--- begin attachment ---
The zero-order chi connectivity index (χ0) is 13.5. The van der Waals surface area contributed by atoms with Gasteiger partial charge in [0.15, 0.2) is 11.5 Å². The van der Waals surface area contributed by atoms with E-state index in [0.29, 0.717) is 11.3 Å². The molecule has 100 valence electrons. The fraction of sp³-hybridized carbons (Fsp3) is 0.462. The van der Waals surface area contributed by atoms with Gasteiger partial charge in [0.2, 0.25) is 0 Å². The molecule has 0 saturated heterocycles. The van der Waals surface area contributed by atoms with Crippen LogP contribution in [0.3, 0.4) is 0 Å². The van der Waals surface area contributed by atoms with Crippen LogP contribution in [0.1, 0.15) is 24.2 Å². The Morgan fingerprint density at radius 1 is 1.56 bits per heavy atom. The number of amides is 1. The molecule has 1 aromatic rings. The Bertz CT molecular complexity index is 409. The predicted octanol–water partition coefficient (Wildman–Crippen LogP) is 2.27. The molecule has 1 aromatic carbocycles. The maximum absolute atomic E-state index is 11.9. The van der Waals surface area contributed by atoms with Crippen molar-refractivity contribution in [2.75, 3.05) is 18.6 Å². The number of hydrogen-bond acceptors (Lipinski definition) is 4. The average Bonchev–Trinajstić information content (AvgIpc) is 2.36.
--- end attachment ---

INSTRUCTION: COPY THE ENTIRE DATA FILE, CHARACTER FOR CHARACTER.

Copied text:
The zero-order chi connectivity index (χ0) is 13.5. The van der Waals surface area contributed by atoms with Gasteiger partial charge in [0.15, 0.2) is 11.5 Å². The van der Waals surface area contributed by atoms with E-state index in [0.29, 0.717) is 11.3 Å². The molecule has 100 valence electrons. The fraction of sp³-hybridized carbons (Fsp3) is 0.462. The van der Waals surface area contributed by atoms with Gasteiger partial charge in [0.2, 0.25) is 0 Å². The molecule has 0 saturated heterocycles. The van der Waals surface area contributed by atoms with Crippen LogP contribution in [0.3, 0.4) is 0 Å². The van der Waals surface area contributed by atoms with Crippen LogP contribution in [0.1, 0.15) is 24.2 Å². The Morgan fingerprint density at radius 1 is 1.56 bits per heavy atom. The number of amides is 1. The molecule has 1 aromatic rings. The Bertz CT molecular complexity index is 409. The predicted octanol–water partition coefficient (Wildman–Crippen LogP) is 2.27. The molecule has 1 aromatic carbocycles. The maximum absolute atomic E-state index is 11.9. The van der Waals surface area contributed by atoms with Crippen molar-refractivity contribution in [2.75, 3.05) is 18.6 Å². The number of hydrogen-bond acceptors (Lipinski definition) is 4. The average Bonchev–Trinajstić information content (AvgIpc) is 2.36.